Observers with the Arizona’s Secretary of State’s Office who were granted access to the state Senate’s audit of the Maricopa County election said they witnessed concerning issues in regards to security of computers, ballots and a general lack of procedures around the process.
“What we are seeing here is outside what is normal ballot handling procedures,” Jennifer Morrell, a former elections official and partner at Elections Group, said to reporters Thursday. Morrell was one of three observers granted access to the floor of the Veterans Memorial Coliseum to observe the hand recount as part of a settlement reached in a lawsuit brought against the firm conducting the audit by Arizona Democrats.
The Arizona Democratic Party and Maricopa Supervisors Steve Gallardo, the Board of Supervisors’ lone Democratic member, sued Cyber Ninjas, the firm overseeing the audit, in a last-minute effort to halt the audit. As part of the settlement, the Senate agreed to allow observers representing the secretary of state.
Three observers with the Secretary of State’s Office called the audit “concerning” and stressed that the process needs more transparency and safeguards to ensure the process is done in a manner that is fair and similar to how recounts are conducted by other election officials.
The observers, who have been on the audit floor for about a week, said they’ve seen discrepancies in how ballots are counted and in procedures are conducted at counting tables, and what they see as lapses in security.
For example, Ryan Macias, a consultant at RSM Election Solutions and the former acting director of testing and certification at the U.S. Election Assistance Commission, said that computers used on the audit floor were unlocked and did not have a “time out” where a person would have to later put in a password to enter into the system.
“These computers were never locked,” Macias said. After noticing this, Macias looked at the Arizona audit livestream late in the evening and noticed computers on with their screens still unlocked. Many of the times Macias walked by these computers, he said he was able to see files readily available to anyone who would be able to sit down at the computer.
The subcontractor that is helping Cyber Ninjas conduct the hand recount of the audit, Wake TSI, appears to be allowing each of the teams doing the hand recount to set certain procedures of their own, according to the observers.
On the audit floor there are tables where ballots are counted and at each table there is a table leader who sets the pace for how fast the counting is going to take place, according to Morrell. Typically during recounts ballots are counted in batches, which are then double checked to ensure accuracy, but the number of ballots in the batches varies by table, Morrell said.
Morrell said this is already causing discrepancies to appear on the audit floor and that each table lead has a different procedure for how to deal with the batch numbers. In Maricopa County, election officials counted ballots in batches of 10, but on the floor of the coliseum ballots are being counted in batches of 50 to 100, according to Morrell.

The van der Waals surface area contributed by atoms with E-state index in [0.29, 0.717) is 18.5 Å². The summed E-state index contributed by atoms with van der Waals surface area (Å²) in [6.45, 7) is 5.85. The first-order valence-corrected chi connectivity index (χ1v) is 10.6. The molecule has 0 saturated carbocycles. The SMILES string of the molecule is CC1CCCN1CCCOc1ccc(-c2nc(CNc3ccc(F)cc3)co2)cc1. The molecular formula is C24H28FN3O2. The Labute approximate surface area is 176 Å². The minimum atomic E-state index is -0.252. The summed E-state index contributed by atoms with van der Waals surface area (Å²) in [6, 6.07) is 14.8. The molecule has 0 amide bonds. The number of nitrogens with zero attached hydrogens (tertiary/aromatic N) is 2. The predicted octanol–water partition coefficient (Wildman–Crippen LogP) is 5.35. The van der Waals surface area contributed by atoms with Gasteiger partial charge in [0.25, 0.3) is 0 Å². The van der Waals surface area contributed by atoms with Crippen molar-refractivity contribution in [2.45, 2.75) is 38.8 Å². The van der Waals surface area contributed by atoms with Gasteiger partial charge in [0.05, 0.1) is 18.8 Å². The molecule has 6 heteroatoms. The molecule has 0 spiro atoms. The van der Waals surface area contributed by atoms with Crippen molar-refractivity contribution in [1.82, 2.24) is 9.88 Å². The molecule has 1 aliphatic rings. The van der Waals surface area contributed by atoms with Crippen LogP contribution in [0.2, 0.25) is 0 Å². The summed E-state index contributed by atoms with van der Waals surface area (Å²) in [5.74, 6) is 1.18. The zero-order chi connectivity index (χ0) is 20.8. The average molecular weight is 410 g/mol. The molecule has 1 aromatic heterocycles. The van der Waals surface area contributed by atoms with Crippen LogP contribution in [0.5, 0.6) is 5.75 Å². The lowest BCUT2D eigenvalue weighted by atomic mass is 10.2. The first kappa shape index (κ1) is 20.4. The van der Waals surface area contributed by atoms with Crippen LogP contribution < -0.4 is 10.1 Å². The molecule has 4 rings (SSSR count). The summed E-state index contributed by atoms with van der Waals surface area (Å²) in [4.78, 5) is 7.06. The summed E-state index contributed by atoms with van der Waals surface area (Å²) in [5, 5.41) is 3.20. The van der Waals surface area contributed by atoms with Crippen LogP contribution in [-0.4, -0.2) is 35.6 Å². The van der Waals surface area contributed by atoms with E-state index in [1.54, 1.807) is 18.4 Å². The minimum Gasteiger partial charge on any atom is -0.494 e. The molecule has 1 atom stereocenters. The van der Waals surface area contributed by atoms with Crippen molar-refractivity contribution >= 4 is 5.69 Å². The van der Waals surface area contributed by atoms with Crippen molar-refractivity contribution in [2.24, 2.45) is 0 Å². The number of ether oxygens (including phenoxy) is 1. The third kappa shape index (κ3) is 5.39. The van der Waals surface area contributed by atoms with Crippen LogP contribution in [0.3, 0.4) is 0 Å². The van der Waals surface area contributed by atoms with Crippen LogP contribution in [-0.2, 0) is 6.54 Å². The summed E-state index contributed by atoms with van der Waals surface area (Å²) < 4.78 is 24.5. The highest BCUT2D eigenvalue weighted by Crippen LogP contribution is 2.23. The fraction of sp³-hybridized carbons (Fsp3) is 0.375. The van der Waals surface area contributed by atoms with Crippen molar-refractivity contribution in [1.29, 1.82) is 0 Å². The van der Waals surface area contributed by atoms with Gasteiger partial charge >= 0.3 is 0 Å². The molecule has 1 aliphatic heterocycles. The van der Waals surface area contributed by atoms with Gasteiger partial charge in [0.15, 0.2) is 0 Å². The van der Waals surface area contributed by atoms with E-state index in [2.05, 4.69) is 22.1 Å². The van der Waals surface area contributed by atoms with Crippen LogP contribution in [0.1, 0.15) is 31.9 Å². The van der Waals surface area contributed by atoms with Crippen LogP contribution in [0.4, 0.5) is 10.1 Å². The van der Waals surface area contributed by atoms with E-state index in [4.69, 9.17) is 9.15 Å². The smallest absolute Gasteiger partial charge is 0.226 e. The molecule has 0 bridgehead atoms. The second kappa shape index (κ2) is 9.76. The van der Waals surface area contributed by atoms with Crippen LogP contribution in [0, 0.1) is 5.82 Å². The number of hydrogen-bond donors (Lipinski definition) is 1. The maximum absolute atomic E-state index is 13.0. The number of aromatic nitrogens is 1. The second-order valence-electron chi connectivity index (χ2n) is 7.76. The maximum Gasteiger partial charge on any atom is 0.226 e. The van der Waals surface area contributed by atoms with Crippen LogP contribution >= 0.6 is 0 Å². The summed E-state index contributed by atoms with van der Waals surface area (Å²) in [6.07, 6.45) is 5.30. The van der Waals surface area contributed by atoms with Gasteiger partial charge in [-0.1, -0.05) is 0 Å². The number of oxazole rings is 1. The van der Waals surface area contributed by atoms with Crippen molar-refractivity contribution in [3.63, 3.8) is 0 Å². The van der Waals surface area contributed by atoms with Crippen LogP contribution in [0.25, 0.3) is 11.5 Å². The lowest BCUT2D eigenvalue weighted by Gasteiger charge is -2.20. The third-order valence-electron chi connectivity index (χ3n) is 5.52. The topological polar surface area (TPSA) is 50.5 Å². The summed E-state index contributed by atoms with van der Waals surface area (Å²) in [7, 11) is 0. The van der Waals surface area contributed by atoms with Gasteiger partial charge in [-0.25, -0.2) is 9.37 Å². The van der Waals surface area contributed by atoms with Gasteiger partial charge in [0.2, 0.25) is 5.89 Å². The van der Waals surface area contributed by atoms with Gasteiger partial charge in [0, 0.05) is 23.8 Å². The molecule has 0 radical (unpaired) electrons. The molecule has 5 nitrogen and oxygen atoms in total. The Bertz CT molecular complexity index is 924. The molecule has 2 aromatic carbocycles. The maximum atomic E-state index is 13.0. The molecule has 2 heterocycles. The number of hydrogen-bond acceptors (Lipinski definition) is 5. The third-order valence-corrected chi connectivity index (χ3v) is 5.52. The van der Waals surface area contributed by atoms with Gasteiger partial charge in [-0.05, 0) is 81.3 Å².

Observers also noticed what they deemed concerning issues with how results are being entered into spreadsheets once the batches are counted. Macias said aggregators would enter results from all three counters’ tally sheets, rather than a final result for each ballot. When Macias and others asked how they intend to add up these tallies, they were told that the Cyber Ninjas have hired an outside CPA firm to do so.
“There is definitely not a clear procedure for this aggregation,” Macias said.
The observers also noticed that there is no quality assurance to ensure that the numbers entered into the spreadsheet from the tally sheet are correct before the tally sheets are stored away.
Morrell and the observers also said that the procedures for how an unproven piece of technology developed by a failed inventor seems to be evolving “day by day.”
The technology is aimed at doing a forensic analysis of the paper of the ballots based on unfounded claims that counterfeit ballots made their way into the 2020 election. Morrell said some of the stations have rulers to align the ballots for the photos while others do not, but little is known about what the technology does or how it works.
“We do know that there is a second review,” Macias said.
Ballots that go through the process sometimes are stacked in a different pile for review after they are photographed, Macias said.
In the same press conference, Secretary of State Katie Hobbs told reporters that she and a bipartisan group of other secretaries of state from across the country met with the Civil Rights Division of the Department of Justice to discuss the audit and their concerns.
“This is really dangerous for our democracy and we think they are writing the playbook for them to take this across the country,” Hobbs said. “This is potentially precedent setting.”
Yesterday, the Department of Justice issued a letter to Senate President Karen Fann asking her to explain what steps she is taking to ensure the audit has not violated federal law.